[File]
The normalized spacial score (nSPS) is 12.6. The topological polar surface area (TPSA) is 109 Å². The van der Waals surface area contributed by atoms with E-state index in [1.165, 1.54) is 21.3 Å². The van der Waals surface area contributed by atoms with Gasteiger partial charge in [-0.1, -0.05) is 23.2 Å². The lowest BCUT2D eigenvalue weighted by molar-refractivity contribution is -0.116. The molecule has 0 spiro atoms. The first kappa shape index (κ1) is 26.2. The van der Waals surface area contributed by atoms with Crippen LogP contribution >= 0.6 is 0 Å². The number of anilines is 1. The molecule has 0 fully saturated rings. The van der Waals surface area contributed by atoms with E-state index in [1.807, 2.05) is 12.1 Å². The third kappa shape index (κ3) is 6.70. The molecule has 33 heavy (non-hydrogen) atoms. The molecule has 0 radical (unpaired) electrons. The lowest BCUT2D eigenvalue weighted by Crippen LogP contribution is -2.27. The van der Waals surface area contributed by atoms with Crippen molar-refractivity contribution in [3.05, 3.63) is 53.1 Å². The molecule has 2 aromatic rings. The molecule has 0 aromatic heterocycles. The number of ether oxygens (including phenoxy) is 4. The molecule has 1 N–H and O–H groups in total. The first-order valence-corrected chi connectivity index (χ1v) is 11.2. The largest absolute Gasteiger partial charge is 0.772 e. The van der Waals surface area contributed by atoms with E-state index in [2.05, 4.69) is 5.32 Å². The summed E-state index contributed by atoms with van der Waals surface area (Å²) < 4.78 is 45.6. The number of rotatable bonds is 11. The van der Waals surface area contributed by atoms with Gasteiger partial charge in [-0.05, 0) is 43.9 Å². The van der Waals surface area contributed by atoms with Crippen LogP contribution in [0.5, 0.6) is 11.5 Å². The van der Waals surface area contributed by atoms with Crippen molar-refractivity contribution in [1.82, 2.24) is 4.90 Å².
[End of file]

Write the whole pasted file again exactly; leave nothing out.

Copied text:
The normalized spacial score (nSPS) is 12.6. The topological polar surface area (TPSA) is 109 Å². The van der Waals surface area contributed by atoms with E-state index in [1.165, 1.54) is 21.3 Å². The van der Waals surface area contributed by atoms with Gasteiger partial charge in [-0.1, -0.05) is 23.2 Å². The lowest BCUT2D eigenvalue weighted by molar-refractivity contribution is -0.116. The molecule has 0 spiro atoms. The first kappa shape index (κ1) is 26.2. The van der Waals surface area contributed by atoms with Crippen LogP contribution >= 0.6 is 0 Å². The number of anilines is 1. The molecule has 0 fully saturated rings. The van der Waals surface area contributed by atoms with E-state index in [1.807, 2.05) is 12.1 Å². The third kappa shape index (κ3) is 6.70. The molecule has 33 heavy (non-hydrogen) atoms. The molecule has 0 radical (unpaired) electrons. The lowest BCUT2D eigenvalue weighted by Crippen LogP contribution is -2.27. The van der Waals surface area contributed by atoms with Crippen molar-refractivity contribution in [3.05, 3.63) is 53.1 Å². The molecule has 2 aromatic rings. The molecule has 0 aromatic heterocycles. The number of ether oxygens (including phenoxy) is 4. The molecule has 1 N–H and O–H groups in total. The first-order valence-corrected chi connectivity index (χ1v) is 11.2. The largest absolute Gasteiger partial charge is 0.772 e. The van der Waals surface area contributed by atoms with E-state index in [2.05, 4.69) is 5.32 Å². The summed E-state index contributed by atoms with van der Waals surface area (Å²) < 4.78 is 45.6. The number of rotatable bonds is 11. The van der Waals surface area contributed by atoms with Gasteiger partial charge in [-0.05, 0) is 43.9 Å². The van der Waals surface area contributed by atoms with Crippen LogP contribution in [0.5, 0.6) is 11.5 Å². The van der Waals surface area contributed by atoms with Crippen molar-refractivity contribution in [1.82, 2.24) is 4.90 Å².